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Short Turn Feels Like a Streetcar Ride in a Perfect Toronto


Step through the doors of Short Turn and you’ll be transported into a parallel universe – a twilight-kissed, swanky and romantic Toronto that feels elusive in the hustle and bustle of urban life. But this concept couldn’t have existed elsewhere. The Queen and Bathurst snack bar draws inspiration from the streetcar that passes it daily, notorious for its tendency to, well, short turn before reaching its final destination.

Restaurants in Toronto with Beautiful Interiors

The co-owners called upon local contractor Colin Sims to execute parts of their design vision, including the bar’s banquette upholstery and architectural millwork.

This isn’t the first time restaurateurs Adrian Ravinsky and Dave Stewart have used the cityscape as inspiration for their project interiors. At 416 Snack Bar, Short Turn’s sister spot just around the corner, bits and pieces of the city were implemented throughout, such as the limestone bars resembling sidewalk slabs and Chinatown-esque neon signs.

Short Turn Toronto Snack Bar

Cozy seating caters to small parties, or single diners seeking a quick bite or night cap.

But with this new concept, the duo, along with fellow co-owner Taylor Lackie, reached for a more sophisticated design that still feels quintessentially Torontonian. “Growing up, I took the streetcar a lot, and realize that most people consider it a stressful experience,” Ravinsky says. “What we’re trying to accomplish with Short Turn is to reimagine that experience with a design that emulates the romance of an old train car equipped with sleek features and a bar.”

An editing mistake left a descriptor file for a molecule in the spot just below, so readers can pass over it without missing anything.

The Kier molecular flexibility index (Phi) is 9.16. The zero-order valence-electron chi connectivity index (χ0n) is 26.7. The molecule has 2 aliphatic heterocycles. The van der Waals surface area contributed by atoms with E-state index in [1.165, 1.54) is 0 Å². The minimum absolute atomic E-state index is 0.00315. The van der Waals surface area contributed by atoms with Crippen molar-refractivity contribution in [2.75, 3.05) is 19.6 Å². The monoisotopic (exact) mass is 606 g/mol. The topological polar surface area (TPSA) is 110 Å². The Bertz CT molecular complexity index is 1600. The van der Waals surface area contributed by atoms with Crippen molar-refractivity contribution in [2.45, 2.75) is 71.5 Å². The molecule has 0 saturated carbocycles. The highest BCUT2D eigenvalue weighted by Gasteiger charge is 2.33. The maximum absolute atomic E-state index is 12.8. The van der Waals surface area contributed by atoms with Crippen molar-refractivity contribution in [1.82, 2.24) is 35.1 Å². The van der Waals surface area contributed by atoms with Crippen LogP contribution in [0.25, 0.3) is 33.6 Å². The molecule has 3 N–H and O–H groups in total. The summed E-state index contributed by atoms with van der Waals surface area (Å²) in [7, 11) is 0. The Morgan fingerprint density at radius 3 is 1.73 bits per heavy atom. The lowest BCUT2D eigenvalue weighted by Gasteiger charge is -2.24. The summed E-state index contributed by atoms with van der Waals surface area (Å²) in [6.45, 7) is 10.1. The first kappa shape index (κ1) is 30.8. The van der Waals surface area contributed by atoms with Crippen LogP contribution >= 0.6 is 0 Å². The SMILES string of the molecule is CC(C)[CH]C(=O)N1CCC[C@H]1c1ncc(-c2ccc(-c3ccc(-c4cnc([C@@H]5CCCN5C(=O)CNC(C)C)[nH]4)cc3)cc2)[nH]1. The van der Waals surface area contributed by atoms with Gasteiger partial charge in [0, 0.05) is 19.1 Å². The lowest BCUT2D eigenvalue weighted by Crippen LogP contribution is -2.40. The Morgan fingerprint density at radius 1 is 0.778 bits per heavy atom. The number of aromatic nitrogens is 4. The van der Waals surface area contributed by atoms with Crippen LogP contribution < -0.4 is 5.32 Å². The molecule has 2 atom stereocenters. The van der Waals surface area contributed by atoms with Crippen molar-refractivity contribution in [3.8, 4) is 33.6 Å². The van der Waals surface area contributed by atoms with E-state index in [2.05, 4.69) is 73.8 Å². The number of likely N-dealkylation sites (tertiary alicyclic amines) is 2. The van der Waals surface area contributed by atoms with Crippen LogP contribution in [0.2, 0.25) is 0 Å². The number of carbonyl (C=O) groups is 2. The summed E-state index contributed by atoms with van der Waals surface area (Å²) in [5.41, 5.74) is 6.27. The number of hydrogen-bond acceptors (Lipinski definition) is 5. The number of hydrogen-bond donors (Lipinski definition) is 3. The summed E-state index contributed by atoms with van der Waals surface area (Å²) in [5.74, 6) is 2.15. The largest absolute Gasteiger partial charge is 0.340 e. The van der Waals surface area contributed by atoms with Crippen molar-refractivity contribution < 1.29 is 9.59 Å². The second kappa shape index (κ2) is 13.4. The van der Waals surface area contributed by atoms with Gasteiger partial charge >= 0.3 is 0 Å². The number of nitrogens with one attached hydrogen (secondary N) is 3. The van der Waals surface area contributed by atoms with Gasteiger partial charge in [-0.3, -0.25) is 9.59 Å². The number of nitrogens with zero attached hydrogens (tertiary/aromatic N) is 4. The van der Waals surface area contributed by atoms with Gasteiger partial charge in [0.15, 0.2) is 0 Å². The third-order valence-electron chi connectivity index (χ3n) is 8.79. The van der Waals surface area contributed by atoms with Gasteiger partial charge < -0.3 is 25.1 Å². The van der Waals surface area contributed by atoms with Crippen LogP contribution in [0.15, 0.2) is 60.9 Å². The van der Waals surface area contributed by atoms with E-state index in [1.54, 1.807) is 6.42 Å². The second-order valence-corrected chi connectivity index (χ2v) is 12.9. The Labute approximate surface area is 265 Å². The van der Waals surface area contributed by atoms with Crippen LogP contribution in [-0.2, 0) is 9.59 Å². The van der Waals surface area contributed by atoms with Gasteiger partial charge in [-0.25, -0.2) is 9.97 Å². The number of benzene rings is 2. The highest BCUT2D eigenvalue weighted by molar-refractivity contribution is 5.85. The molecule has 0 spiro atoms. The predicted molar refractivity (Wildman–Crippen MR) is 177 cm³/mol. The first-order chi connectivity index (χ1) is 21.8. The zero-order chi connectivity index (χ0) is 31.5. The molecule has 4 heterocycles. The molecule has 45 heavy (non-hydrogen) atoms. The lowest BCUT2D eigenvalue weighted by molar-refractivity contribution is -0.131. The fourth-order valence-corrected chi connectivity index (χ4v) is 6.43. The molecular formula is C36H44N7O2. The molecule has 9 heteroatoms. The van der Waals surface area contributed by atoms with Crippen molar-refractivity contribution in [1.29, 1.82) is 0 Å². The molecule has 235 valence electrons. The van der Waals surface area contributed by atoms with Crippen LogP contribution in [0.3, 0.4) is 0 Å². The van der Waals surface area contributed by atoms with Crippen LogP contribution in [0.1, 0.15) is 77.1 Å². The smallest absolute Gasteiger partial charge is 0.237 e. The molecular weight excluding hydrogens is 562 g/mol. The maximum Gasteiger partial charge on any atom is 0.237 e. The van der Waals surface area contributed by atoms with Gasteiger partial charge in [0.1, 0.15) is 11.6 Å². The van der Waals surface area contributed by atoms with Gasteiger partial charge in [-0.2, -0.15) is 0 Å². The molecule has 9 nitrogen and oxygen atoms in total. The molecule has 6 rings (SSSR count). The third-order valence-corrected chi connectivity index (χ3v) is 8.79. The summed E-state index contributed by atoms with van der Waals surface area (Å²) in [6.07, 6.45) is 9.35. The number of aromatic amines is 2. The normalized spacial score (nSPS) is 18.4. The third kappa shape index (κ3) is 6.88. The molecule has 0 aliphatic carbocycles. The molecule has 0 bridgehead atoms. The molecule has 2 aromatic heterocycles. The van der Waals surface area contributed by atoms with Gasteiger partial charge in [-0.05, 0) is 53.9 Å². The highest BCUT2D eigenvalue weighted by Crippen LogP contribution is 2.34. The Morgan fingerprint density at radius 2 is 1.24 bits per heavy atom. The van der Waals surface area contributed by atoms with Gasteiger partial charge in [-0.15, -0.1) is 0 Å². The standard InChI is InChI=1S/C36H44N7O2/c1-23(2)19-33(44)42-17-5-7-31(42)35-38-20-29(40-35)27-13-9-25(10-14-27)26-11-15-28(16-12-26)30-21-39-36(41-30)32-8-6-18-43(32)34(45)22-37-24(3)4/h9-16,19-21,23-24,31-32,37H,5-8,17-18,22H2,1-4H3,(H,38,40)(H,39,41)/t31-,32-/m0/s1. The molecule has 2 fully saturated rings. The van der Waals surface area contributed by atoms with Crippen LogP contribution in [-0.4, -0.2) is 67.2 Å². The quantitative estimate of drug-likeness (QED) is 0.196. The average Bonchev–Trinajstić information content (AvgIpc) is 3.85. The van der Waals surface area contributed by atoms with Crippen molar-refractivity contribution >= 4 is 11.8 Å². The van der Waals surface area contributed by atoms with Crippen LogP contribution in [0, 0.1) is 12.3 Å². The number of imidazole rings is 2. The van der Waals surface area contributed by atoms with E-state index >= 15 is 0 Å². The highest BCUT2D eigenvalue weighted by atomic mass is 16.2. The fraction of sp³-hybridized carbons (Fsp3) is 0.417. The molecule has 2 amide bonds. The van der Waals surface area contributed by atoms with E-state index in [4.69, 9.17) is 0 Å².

Short Turn Snack Bar, Designlines

Short Turn co-owners Adrian Ravinsky, Taylor Lackie and Dave Stewart.

Short Turn’s narrow interior and curved millwork unmistakably evoke the spatial design of a locomotive. Under the cast of Noergaard-Kechayas fixtures and bar lights salvaged from an old streetcar, guests are welcomed into the 750-square-foot space by a long leather banquette facing a stainless steel bar, itself a nod to a TTC collector’s booth.

Toronto Bars

A streetcar-shaped candle sits atop the vintage cash register Ravinsky reserved for the opening of the snack bar.

Drawing eyes up from the tile flooring, which Stewart and Ravinsky laid themselves, glimmering bar shelves display the makings of Short Turn’s classic cocktail menu. The effervescent ambiance makes for a warm welcome to night owls seeking refuge from a chilly fall evening. Short Turn is more than just a place to sate your hunger; it’s a love letter to Toronto, a place where every bite and sip promises a captivating journey through the heart and soul of the city. 416SNACKBAR.COM

Short Turn

Digital signage mirroring that of a Toronto streetcar makes for a charming detail visible from the snack bar’s exterior.



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